Dr Michael Schutz | Musical Alarms: Improving Medical Environments by Studying Sound

Medical devices in hospitals use auditory interfaces to keep doctors and nurses updated while keeping their eyes focused on patients. These auditory alarms are crucial for complex procedures, such as placing a breathing tube. Unfortunately, the specific sounds used in current systems are highly problematic. The lack of sophistication in these tones render them annoying and distracting, harming communication amongst medical staff and posing risks for patient care. An FDA survey has revealed hundreds of deaths annually resulting from poorly designed alarms! Although there are many ways to improve their use, one solution has received little attention thus far – improving the quality of the sounds themselves.

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Dr. Marzia Cremona – Using Functional Data Analysis to Better Understand COVID-19 Mortality

Dr. Marzia Cremona – Using Functional Data Analysis to Better Understand COVID-19 Mortality

Italy was the first European country to experience a major outbreak of COVID-19. Across the country, intriguingly different patterns of mortality were seen across regions. Dr. Marzia Cremona from Université Laval, in collaboration with a global team of researchers from the Pennsylvania State University and the Sant’Anna School of Advanced Studies, used novel statistical tools from the field of functional data analysis (FDA) to identify several important factors contributing to these differences. This work has critical implications for policymaking and also demonstrates the useful application of FDA techniques to epidemiological research.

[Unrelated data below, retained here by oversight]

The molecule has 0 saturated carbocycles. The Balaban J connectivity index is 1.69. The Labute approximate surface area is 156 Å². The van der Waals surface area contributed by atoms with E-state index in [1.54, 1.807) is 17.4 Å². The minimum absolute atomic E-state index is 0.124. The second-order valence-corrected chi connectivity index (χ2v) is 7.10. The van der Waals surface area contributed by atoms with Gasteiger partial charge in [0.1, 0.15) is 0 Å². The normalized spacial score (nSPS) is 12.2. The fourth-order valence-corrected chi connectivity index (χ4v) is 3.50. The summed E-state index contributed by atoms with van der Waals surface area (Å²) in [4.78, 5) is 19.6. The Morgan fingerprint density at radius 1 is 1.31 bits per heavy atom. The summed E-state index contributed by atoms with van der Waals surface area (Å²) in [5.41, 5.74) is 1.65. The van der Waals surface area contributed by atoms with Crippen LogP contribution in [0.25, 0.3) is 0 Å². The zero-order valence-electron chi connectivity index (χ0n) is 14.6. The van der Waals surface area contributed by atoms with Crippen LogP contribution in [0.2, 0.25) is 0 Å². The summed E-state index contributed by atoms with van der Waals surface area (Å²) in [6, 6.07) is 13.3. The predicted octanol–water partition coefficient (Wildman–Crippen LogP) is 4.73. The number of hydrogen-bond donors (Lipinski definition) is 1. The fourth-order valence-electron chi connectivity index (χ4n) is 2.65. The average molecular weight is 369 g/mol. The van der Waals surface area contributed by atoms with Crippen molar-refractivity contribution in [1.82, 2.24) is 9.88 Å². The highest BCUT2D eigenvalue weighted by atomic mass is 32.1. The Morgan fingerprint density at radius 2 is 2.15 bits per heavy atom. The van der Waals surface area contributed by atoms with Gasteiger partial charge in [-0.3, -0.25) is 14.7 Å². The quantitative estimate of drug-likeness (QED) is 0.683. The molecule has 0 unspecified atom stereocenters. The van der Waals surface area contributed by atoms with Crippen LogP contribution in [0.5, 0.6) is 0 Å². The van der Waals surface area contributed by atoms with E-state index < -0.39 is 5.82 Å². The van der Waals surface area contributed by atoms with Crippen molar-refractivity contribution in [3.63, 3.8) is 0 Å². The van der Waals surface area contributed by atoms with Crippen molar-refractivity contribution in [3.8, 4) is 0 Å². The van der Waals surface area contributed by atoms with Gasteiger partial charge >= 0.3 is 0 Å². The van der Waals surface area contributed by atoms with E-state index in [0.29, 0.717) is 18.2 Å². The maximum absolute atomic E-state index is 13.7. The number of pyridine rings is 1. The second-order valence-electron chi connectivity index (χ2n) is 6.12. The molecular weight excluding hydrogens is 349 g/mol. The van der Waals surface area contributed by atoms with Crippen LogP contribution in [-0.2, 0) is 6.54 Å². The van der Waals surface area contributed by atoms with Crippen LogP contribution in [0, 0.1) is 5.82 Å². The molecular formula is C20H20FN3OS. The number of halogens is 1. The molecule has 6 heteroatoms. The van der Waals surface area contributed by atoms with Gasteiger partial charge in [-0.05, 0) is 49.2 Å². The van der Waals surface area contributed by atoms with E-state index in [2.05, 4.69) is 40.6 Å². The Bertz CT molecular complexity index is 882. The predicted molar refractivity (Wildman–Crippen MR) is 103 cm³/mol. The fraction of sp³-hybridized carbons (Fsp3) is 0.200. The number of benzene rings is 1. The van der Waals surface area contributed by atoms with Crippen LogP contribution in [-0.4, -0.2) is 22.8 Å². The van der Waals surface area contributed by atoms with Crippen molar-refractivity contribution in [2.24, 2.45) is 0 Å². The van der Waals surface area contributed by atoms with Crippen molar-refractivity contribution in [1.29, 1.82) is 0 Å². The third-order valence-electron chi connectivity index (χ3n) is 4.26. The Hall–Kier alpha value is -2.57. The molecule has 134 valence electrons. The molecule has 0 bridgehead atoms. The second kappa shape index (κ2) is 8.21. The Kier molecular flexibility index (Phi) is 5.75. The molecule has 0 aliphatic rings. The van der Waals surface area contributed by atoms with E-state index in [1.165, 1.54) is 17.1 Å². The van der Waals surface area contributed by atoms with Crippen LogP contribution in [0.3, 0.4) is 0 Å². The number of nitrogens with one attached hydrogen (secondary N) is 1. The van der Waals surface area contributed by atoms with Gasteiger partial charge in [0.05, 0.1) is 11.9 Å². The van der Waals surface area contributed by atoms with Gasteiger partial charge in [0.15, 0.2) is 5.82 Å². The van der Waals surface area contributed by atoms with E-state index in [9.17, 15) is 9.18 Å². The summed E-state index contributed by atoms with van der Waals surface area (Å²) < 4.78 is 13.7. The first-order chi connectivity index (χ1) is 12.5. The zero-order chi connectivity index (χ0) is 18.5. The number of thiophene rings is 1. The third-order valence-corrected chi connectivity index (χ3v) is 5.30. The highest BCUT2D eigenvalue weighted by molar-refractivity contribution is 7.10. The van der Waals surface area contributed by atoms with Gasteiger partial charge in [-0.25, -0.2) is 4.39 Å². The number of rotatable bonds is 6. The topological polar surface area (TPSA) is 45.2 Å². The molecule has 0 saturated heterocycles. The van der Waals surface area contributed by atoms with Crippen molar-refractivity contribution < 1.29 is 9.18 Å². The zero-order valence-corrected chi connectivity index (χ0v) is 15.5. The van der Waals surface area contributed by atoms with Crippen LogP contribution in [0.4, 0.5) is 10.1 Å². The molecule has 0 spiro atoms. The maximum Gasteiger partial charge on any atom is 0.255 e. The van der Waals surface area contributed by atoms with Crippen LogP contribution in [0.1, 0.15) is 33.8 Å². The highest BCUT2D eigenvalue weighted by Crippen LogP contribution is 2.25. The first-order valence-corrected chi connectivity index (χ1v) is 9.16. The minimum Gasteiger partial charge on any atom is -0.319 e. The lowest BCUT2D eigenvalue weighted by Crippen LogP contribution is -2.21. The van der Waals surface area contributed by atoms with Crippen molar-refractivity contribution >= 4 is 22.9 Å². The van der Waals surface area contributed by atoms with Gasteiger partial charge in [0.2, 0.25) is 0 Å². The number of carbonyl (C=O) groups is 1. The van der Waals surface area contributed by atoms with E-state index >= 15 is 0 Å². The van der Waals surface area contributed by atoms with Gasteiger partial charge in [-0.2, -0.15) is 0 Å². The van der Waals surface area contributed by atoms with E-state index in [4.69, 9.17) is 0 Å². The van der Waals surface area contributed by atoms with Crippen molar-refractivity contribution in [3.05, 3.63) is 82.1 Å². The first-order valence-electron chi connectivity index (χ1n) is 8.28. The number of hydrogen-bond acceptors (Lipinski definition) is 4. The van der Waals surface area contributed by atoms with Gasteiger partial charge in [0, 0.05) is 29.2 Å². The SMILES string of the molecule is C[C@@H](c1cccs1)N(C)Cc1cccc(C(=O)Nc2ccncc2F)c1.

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Dr Gabrielle Gold-von Simson | The Biomedical Entrepreneurship Skills Development Program (BEEP): Educating a New Generation of Medical Innovators

Dr Gabrielle Gold-von Simson | The Biomedical Entrepreneurship Skills Development Program (BEEP): Educating a New Generation of Medical Innovators

Innovative, new technologies are rapidly being introduced into the medical world, as scientists and inventors continually discover solutions to all kinds of health issues. However, comprehensive education in medical product development, business process and strategy is distinctly lacking for science students who aspire to become commercial medical innovators and entrepreneurs. Entrepreneurially minded professionals at the New York University Grossman School of Medicine developed, implemented, and integrated programs to train early scientists in the business side of science to accelerate the pace of commercialisation and encourage individuals to pursue venture creation and entrepreneurship to impact highly relevant healthcare solutions.

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Dr Pal Bela Szecsi | Changes in Maternal Vitamin D Levels Throughout Pregnancy and Across the Seasons

Dr Pal Bela Szecsi | Changes in Maternal Vitamin D Levels Throughout Pregnancy and Across the Seasons

Maternal nutrition plays a major role in reducing pregnancy complications and improving infant and child health. Vitamin D is important during pregnancy as it helps the baby’s heart, bones, teeth and nervous system develop properly. Low levels of vitamin D in pregnancy have been linked to a number of problems and conditions. Dr Pal Bela Szecsi and his team at Copenhagen University Hospital in Denmark have been investigating vitamin D concentrations throughout normal pregnancy and in relation to possible complications.